What is the name of the urine specialist
The first traditional soap recipe comes from around 2500 BC. This was found in Tello, a small town in Mesopotamia. On a Sumerian slate of slate, the following portion specifications for making soap were carved in cuneiform: 1 liter of oil and five and a half times that portion of potash. Potash was the name given to the ashes of a plant that was rich in carbonate of potassium. At that time, for example, they were extracted from burned date palms and pine cones. Soap is also used in other ancient cultures. Egyptian murals show slaves clubbing the laundry in order to clean it.
For centuries the Romans and Greeks cleaned their laundry with ash liquor. But they never got the idea of mixing oil and ash and boiling them. The Romans, however, knew a second source to get the coveted alkali. Not only did they use the alkali from wood ash (potassium carbonate), they also used rotten decomposed urine, which evolved alkaline ammonia, to clean their clothes in it. The clothes were often given to the washers, who were actually urine specialists. The process made the laundrers rich. When Emperor Vespasian (Titus Flavius Vespasian 39-83 AD) wanted to collect high taxes from the washers, there were protests - as always in such cases. Amazingly, these protests also came from the imperial councilor. Thereupon the emperor formulated the saying for the first time: "Pecunia non olet." Translated, this means: money doesn't stink.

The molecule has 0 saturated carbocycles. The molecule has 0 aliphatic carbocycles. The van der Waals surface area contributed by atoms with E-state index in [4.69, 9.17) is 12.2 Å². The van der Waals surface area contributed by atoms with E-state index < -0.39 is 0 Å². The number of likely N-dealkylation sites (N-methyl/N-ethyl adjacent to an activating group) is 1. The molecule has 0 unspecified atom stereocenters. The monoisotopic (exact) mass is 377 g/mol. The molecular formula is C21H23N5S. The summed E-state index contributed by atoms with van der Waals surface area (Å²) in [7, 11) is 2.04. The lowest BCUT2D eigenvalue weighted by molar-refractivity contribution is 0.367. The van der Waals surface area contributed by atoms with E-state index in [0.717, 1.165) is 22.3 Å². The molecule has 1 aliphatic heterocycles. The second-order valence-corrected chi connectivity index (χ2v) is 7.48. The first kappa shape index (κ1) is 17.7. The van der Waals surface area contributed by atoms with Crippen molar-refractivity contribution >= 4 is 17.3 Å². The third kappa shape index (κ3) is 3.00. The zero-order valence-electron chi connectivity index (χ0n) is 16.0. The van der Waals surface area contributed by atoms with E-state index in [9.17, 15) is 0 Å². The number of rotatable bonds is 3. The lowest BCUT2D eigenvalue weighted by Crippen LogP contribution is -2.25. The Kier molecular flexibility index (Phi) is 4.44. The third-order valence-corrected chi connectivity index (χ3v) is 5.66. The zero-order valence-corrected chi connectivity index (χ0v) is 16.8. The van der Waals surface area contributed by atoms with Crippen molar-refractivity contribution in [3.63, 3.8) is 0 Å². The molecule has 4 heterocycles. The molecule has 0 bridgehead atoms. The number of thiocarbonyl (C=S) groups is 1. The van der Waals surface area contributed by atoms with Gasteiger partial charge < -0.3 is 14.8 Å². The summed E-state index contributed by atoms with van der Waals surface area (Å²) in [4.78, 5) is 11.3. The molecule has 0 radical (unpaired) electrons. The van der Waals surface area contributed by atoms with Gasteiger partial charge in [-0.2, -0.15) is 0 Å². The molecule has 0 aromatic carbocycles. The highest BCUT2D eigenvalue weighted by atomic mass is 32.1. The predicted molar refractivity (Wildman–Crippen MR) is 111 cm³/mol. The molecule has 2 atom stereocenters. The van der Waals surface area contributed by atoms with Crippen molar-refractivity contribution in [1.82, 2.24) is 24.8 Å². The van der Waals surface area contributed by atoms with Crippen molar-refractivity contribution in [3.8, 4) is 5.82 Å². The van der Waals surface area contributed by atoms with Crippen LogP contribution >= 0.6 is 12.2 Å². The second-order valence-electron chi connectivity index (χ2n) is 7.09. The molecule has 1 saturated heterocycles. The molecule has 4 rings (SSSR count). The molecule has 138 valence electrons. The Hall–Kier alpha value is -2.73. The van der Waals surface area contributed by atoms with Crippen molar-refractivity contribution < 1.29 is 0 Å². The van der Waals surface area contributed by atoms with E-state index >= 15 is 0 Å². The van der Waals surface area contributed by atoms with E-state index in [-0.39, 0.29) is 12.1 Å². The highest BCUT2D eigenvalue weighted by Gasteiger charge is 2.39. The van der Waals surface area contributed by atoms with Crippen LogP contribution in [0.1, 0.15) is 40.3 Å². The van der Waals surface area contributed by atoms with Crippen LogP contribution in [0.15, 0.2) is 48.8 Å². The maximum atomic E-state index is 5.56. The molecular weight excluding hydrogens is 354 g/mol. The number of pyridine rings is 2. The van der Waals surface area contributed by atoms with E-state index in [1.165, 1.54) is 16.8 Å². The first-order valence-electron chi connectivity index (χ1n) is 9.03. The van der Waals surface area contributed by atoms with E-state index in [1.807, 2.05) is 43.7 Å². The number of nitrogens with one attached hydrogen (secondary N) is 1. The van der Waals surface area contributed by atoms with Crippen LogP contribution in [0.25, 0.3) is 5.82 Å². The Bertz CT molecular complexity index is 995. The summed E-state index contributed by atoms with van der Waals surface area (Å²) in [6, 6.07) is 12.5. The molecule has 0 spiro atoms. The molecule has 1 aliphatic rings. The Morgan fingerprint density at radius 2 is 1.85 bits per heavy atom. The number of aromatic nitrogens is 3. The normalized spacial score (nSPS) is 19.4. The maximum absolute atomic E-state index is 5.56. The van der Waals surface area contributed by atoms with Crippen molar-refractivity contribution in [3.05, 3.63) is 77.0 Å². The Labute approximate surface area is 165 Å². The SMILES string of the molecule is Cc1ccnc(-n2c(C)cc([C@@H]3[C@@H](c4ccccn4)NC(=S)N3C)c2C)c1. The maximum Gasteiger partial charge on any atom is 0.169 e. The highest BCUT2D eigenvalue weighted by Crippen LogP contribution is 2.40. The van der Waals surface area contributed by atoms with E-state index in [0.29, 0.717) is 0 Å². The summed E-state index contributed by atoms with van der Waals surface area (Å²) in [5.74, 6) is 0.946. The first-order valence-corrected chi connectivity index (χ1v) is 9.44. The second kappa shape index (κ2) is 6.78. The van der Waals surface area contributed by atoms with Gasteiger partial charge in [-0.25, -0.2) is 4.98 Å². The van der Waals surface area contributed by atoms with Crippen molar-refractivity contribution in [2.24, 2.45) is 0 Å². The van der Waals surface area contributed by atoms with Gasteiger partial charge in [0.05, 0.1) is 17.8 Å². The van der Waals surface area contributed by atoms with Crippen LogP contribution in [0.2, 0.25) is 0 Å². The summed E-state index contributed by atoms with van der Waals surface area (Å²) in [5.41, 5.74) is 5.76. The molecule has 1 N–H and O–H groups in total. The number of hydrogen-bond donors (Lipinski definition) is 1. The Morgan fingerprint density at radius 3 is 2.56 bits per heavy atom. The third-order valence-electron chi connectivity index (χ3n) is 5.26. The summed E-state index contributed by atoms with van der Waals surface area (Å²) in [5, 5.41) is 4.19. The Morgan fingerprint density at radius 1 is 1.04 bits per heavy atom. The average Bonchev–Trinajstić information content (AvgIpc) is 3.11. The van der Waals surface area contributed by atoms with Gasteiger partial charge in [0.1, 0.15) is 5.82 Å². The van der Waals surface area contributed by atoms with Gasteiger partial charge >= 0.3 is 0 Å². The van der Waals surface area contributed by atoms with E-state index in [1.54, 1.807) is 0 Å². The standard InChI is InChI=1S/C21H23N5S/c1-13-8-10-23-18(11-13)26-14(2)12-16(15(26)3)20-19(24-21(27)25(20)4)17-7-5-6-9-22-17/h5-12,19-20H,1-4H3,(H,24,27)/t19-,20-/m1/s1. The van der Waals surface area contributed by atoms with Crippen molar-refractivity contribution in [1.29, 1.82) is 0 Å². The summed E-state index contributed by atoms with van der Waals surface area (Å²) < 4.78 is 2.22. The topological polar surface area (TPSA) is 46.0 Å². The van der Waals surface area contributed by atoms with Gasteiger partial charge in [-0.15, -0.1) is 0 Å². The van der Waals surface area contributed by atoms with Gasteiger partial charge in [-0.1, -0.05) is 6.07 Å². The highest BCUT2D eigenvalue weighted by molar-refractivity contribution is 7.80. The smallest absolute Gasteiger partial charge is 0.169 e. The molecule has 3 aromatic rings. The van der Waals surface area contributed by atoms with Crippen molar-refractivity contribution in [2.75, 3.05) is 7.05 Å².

The Arabs of the 7th and 8th centuries proved to be particularly skilled at making soap, right after the time when Mohammed founded Islam. With the spread of this religion, the art of soap making came to Europe via Spain. Especially Spain, Italy and later France had the necessary raw materials. Olives served as a supplier of oil, and the ashes of seaweed contained soda. In France, the soaps were refined by adding scents obtained from various plants. This gave birth to toilet soap, which was highly valued as cosmetic soap balls at Europe's courts, but was an inaccessible treasure for the majority of the population. However, these soaps were not used for personal hygiene or cleaning laundry or floors. They were used for cosmetic or medicinal purposes, and from 1525 for men's shaving. Soap - especially curd soap - was an absolute luxury item that only well-to-do heads could afford. In addition, the desire to wash oneself and one's clothes regularly was not very strong.
With industrialization and the associated boom in the textile industry, there was a greater demand for soap at the beginning of the 19th century. Washing became fashionable. At first, the soap factories couldn't keep up with production; the raw materials tallow and wood ash became scarce. It was only through the import of cheap fatty raw materials from tropical countries and the invention of the inexpensive process for the production of soda that there was an adequate supply of raw materials. This paved the way for industrial mass production of soap, initially the sole detergent and cleaning agent. Most households made soft soap for their own use. Raw materials were potash and rapeseed oil, hemp oil, linseed oil, tran and tallow. Besides curd soap, soft soap remained the most important laundry detergent until the 20th century.
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